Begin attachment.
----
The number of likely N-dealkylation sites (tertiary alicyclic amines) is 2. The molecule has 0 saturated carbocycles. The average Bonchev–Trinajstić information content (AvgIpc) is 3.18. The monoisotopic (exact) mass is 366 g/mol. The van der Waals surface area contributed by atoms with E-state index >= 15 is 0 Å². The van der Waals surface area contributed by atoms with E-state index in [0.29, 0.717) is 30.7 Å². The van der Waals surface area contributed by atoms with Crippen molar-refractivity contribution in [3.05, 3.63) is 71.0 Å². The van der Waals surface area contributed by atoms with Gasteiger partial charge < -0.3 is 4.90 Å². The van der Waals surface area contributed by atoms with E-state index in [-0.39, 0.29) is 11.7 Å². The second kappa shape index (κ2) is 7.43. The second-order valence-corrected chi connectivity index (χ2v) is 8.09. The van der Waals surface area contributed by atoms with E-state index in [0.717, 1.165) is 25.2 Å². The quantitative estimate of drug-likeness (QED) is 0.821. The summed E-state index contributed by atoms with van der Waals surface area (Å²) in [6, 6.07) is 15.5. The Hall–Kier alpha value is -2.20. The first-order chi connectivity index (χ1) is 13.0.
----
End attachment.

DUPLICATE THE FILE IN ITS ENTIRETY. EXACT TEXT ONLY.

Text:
The number of likely N-dealkylation sites (tertiary alicyclic amines) is 2. The molecule has 0 saturated carbocycles. The average Bonchev–Trinajstić information content (AvgIpc) is 3.18. The monoisotopic (exact) mass is 366 g/mol. The van der Waals surface area contributed by atoms with E-state index >= 15 is 0 Å². The van der Waals surface area contributed by atoms with E-state index in [0.29, 0.717) is 30.7 Å². The van der Waals surface area contributed by atoms with Crippen molar-refractivity contribution in [3.05, 3.63) is 71.0 Å². The van der Waals surface area contributed by atoms with Gasteiger partial charge < -0.3 is 4.90 Å². The van der Waals surface area contributed by atoms with E-state index in [-0.39, 0.29) is 11.7 Å². The second kappa shape index (κ2) is 7.43. The second-order valence-corrected chi connectivity index (χ2v) is 8.09. The van der Waals surface area contributed by atoms with E-state index in [0.717, 1.165) is 25.2 Å². The quantitative estimate of drug-likeness (QED) is 0.821. The summed E-state index contributed by atoms with van der Waals surface area (Å²) in [6, 6.07) is 15.5. The Hall–Kier alpha value is -2.20. The first-order chi connectivity index (χ1) is 13.0.